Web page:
Blown sheet glass had been made from the 11th century forward, first in Germany, famously at Chartres (windows are of the early 13th century) and with Venice as the center of all glass by the 13th century. In the late 17th century in France an important innovation in 2D glass was the pouring of glass onto iron casting tables. Bernard Perrot (1619 – 1709) pioneered this method of casting and rolling glass which resulted in large and uniform sheets of glass, strong enough to be used in carriages and transparent enough for the greater production of mirrors (Versailles’ Hall of Mirrors dates from 1678-84). It is also in the 17th century that works of drawings and other art works began to be glazed.
By the 18th century, paintings showing cracked and broken glass panes covering works on paper, became popular subjects for trompe l’oeil artists.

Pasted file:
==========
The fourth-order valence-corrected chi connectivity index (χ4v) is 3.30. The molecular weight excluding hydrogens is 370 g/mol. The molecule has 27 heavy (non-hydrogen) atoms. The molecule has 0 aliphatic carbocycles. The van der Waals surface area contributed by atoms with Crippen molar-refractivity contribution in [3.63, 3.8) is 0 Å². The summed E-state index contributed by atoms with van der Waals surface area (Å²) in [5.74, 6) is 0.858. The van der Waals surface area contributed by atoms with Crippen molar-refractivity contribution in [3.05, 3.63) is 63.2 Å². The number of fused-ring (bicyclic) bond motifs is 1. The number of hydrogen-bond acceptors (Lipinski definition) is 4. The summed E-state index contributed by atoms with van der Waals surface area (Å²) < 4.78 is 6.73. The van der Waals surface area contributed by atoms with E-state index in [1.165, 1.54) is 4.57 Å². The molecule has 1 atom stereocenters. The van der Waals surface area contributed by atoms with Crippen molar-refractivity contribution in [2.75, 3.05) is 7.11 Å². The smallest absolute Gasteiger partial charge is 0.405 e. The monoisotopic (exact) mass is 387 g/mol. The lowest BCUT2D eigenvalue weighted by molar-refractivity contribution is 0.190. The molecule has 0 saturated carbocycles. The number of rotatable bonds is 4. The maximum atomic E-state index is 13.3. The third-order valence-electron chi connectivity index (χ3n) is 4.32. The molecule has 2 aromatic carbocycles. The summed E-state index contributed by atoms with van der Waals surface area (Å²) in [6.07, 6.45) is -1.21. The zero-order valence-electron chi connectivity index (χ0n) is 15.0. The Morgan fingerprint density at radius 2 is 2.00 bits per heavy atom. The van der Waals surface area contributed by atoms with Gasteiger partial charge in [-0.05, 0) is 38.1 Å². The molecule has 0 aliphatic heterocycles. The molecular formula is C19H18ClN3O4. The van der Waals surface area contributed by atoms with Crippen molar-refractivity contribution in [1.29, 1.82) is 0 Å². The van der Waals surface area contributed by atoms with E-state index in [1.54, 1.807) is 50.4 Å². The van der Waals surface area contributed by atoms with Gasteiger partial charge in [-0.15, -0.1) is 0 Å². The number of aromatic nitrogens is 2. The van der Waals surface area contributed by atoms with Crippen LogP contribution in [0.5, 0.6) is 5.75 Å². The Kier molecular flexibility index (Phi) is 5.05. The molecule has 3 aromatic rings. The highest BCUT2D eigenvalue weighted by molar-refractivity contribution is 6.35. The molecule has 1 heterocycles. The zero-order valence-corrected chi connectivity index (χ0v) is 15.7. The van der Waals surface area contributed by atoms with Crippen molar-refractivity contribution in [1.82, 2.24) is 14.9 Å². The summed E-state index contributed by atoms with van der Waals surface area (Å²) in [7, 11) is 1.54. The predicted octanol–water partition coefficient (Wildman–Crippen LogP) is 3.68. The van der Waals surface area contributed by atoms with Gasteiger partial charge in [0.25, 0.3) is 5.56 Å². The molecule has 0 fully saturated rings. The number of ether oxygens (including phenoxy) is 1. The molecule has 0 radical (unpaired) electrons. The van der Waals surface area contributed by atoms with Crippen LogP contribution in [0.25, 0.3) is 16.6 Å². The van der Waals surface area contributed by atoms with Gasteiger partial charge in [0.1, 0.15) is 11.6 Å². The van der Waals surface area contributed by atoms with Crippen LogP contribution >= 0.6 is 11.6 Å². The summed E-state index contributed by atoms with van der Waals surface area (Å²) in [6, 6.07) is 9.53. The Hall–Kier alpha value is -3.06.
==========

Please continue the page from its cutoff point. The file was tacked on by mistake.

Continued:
Glass protects art works from dust and insects alighting, but exposes art works to destructive ultraviolet rays. Nowadays, plexiglass, the type developed specifically to block UV rays, is used for glazing. However, pastel drawings, are still framed with glass because the static charge of plastic can lift the pastel powder away from the paper. When glazed pastel drawings are transported, the glass must be carefully taped so that if the glass breaks it won’t gouge the artwork.
The best way of seeing a drawing is without glass or plexiglass. In the trompe l’oeil paintings above, the glass color was probably enhanced to help the visual deception, still, the difference between the glazed and unglazed sections is very telling. Even today’s near flawless glazing materials create a barrier to seeing and understanding.